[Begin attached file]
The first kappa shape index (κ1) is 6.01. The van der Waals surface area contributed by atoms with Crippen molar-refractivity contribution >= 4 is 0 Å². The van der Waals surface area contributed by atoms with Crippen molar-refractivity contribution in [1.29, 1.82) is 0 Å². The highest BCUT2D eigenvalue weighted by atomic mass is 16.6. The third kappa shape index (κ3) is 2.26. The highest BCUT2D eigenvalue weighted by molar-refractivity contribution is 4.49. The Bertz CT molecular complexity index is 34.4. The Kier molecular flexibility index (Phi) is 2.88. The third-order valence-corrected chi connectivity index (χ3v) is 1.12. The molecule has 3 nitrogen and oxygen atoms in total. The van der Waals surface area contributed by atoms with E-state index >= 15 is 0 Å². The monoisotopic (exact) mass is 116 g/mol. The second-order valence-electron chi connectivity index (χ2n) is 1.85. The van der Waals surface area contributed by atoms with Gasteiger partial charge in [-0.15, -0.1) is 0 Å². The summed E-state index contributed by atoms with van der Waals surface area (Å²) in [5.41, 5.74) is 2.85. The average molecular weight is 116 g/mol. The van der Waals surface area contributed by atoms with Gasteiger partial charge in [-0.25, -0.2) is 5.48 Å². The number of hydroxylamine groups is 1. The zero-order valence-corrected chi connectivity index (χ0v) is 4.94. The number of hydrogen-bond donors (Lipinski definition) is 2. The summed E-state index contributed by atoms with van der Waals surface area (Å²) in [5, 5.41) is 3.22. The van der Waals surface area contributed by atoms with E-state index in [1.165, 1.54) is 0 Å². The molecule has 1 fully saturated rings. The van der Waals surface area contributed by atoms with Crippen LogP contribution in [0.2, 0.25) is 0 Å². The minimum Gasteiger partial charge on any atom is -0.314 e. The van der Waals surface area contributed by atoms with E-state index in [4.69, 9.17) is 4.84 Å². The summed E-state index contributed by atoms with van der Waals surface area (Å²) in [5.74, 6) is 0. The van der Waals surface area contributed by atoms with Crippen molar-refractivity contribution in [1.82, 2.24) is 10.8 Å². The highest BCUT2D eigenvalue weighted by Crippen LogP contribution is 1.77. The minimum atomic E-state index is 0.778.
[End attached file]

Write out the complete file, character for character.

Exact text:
The first kappa shape index (κ1) is 6.01. The van der Waals surface area contributed by atoms with Crippen molar-refractivity contribution >= 4 is 0 Å². The van der Waals surface area contributed by atoms with Crippen molar-refractivity contribution in [1.29, 1.82) is 0 Å². The highest BCUT2D eigenvalue weighted by atomic mass is 16.6. The third kappa shape index (κ3) is 2.26. The highest BCUT2D eigenvalue weighted by molar-refractivity contribution is 4.49. The Bertz CT molecular complexity index is 34.4. The Kier molecular flexibility index (Phi) is 2.88. The third-order valence-corrected chi connectivity index (χ3v) is 1.12. The molecule has 3 nitrogen and oxygen atoms in total. The van der Waals surface area contributed by atoms with E-state index >= 15 is 0 Å². The monoisotopic (exact) mass is 116 g/mol. The second-order valence-electron chi connectivity index (χ2n) is 1.85. The van der Waals surface area contributed by atoms with Gasteiger partial charge in [-0.15, -0.1) is 0 Å². The summed E-state index contributed by atoms with van der Waals surface area (Å²) in [5.41, 5.74) is 2.85. The average molecular weight is 116 g/mol. The van der Waals surface area contributed by atoms with Gasteiger partial charge in [-0.25, -0.2) is 5.48 Å². The number of hydroxylamine groups is 1. The zero-order valence-corrected chi connectivity index (χ0v) is 4.94. The number of hydrogen-bond donors (Lipinski definition) is 2. The summed E-state index contributed by atoms with van der Waals surface area (Å²) in [5, 5.41) is 3.22. The van der Waals surface area contributed by atoms with E-state index in [1.165, 1.54) is 0 Å². The molecule has 1 fully saturated rings. The van der Waals surface area contributed by atoms with Crippen LogP contribution in [0.2, 0.25) is 0 Å². The minimum Gasteiger partial charge on any atom is -0.314 e. The van der Waals surface area contributed by atoms with E-state index in [4.69, 9.17) is 4.84 Å². The summed E-state index contributed by atoms with van der Waals surface area (Å²) in [5.74, 6) is 0. The van der Waals surface area contributed by atoms with Crippen molar-refractivity contribution in [1.82, 2.24) is 10.8 Å². The highest BCUT2D eigenvalue weighted by Crippen LogP contribution is 1.77. The minimum atomic E-state index is 0.778.